Sedentary Work Exerting up to 10 pounds (4.5 kg) of force occasionally and/or a negligible amount of force frequently or constantly to lift, carry, push, pull, or otherwise move objects, including the human body. Sedentary work involves sitting most of the time, but may involve walking or standing for brief periods of time. Jobs are sedentary if walking and standing are required only occasionally and other sedentary criteria are met.

Light Work Exerting up to 20 pounds (9.1 kg) of force occasionally and/or up to 10 pounds (4.5 kg) of force frequently, and/or negligible amount of force constantly to move objects. Physical demand requirements are in excess of those for Sedentary Work. Light Work usually requires walking or standing to a significant degree. However, if the use of the arm and/or leg controls requires exertion of forces greater than that for Sedentary Work and the worker sits most the time, the job is rated Light Work.

Medium Work Exerting up to 50 (22.7 kg) pounds of force occasionally, and/or up to 25 pounds (11.3 kg) of force frequently, and/or up to 10 pounds (4.5 kg) of forces constantly to move objects.

Heavy Work Exerting up to 100 pounds (45.4 kg) of force occasionally, and/or up to 50 pounds (22.7 kg) of force frequently, and/or in excess of 20 pounds (9.1 kg) of force constantly to move objects.

Very Heavy Work Exerting in excess of 100 pounds (45.4 kg) of force occasionally, and/or in excess of 50 pounds (22.7 kg) of force frequently, and/or in excess of 20 pounds (9.1 kg) of force constantly to move objects.

Job Classification

In most duration tables, five job classifications are displayed. These job classifications are based on the amount of physical effort required to perform the work. The classifications correspond to the Strength Factor classifications described in the United States Department of Labor's Dictionary of Occupational Titles. The following definitions are quoted directly from that publication.

Sedentary Work Exerting up to 10 pounds (4.5 kg) of force occasionally and/or a negligible amount of force frequently or constantly to lift, carry, push, pull, or otherwise move objects, including the human body. Sedentary work involves sitting most of the time, but may involve walking or standing for brief periods of time. Jobs are sedentary if walking and standing are required only occasionally and other sedentary criteria are met.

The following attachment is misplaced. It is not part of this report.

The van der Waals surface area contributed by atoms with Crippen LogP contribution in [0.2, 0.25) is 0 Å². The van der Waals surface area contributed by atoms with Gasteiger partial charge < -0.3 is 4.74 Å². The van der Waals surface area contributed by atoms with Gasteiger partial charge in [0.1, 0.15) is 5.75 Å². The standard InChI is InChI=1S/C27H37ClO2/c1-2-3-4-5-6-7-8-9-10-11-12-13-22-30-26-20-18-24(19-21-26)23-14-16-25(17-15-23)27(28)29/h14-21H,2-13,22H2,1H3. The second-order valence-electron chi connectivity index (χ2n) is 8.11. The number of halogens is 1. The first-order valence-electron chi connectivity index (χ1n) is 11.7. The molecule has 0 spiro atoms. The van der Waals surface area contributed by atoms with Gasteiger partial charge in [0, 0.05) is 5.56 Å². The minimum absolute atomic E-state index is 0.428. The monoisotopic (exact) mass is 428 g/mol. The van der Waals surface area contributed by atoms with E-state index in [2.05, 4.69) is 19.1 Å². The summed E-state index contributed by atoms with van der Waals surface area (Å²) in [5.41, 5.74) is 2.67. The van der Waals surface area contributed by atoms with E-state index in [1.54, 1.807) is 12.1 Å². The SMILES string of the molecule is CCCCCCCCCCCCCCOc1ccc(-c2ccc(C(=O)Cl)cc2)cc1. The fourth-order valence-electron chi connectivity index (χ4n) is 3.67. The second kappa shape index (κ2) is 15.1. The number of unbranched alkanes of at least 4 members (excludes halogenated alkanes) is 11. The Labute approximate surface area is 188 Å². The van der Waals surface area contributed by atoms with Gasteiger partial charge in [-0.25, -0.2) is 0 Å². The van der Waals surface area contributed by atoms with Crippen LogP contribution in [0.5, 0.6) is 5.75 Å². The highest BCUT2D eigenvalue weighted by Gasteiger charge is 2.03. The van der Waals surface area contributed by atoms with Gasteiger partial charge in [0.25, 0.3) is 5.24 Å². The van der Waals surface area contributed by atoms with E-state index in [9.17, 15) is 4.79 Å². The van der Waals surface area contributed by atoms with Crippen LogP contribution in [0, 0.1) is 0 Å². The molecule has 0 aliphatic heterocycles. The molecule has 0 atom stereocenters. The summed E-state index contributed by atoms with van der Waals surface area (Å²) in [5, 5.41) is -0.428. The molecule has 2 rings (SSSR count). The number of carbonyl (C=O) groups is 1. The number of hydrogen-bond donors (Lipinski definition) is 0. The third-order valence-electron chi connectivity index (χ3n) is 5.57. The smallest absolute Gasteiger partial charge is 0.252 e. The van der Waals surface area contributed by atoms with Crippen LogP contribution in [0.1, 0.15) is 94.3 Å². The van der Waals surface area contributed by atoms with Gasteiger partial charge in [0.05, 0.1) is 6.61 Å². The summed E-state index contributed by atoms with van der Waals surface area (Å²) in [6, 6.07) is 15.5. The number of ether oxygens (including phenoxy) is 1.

Light Work Exerting up to 20 pounds (9.1 kg) of force occasionally and/or up to 10 pounds (4.5 kg) of force frequently, and/or negligible amount of force constantly to move objects. Physical demand requirements are in excess of those for Sedentary Work. Light Work usually requires walking or standing to a significant degree. However, if the use of the arm and/or leg controls requires exertion of forces greater than that for Sedentary Work and the worker sits most the time, the job is rated Light Work.

Medium Work Exerting up to 50 (22.7 kg) pounds of force occasionally, and/or up to 25 pounds (11.3 kg) of force frequently, and/or up to 10 pounds (4.5 kg) of forces constantly to move objects.

Heavy Work Exerting up to 100 pounds (45.4 kg) of force occasionally, and/or up to 50 pounds (22.7 kg) of force frequently, and/or in excess of 20 pounds (9.1 kg) of force constantly to move objects.

Very Heavy Work Exerting in excess of 100 pounds (45.4 kg) of force occasionally, and/or in excess of 50 pounds (22.7 kg) of force frequently, and/or in excess of 20 pounds (9.1 kg) of force constantly to move objects.

Traction

traction in العربية (المملكة العربية السعودية)

Specialists

  • Neurologist
  • Neurosurgeon
  • Orthopedic (Orthopaedic) Surgeon
  • Physiatrist (Physical Medicine and Rehabilitation Specialist)
  • Physical Therapist
  • Rheumatologist

Comorbid Conditions

  • Circulatory disorders (e.g., varicose veins)
  • Osteomyelitis
  • Skin conditions

Factors Influencing Duration

The length of disability depends on whether the traction is an intermittent therapy used at home or in a physical therapy office or if it is part of long-term treatment in a hospital setting.

Medical Codes

ICD-9-CM:
93.41 - Spinal Traction Using Skull Device; Traction Using: Caliper Tongs, Crutchfield Tongs, Halo Device, Vinke Tongs
93.42 - Spinal Traction, Other
93.43 - Skeletal Traction, Intermittent
93.44 - Skeletal Traction, Other; Bryants Traction; Dunlops Traction; Lyman Smith Traction; Russells Traction
93.45 - Thomas Splint Traction
93.46 - Skin Traction of Limbs, Other; Adhesive Tape Traction; Boot Traction; Bucks Traction; Gallows Traction

Complications

The main complications with skin traction occur when the traction is applied incorrectly. If traction wrappings are too tight, the nerves and blood vessels can be impaired. Traction wrappings around bony prominences can cause skin pressure sores (lesions). Skin straps may slip resulting in skin injury. Infection can occur around the pins or wires used for skeletal traction. Bone inflammation can occur as a response to a foreign material introduced in the body (skeletal traction). Excessive joint separation (overdistraction) can occur if the traction weight is too great. Overdistraction can cause nerve damage. Prolonged bed rest associated with long-term traction can lead to blood clots (deep vein thrombosis), bedsores, lung compromise, and urinary tract infections. Inversion traction can cause heartburn (reflux), headaches, overstretching of facet joints (hyperextension), and a ruptured aneurysm of the cerebral artery (berry aneurysm). Long-term traction can have a negative emotional effect on the individual. Traction can also cause joint stiffness.

Source: Medical Disability Advisor






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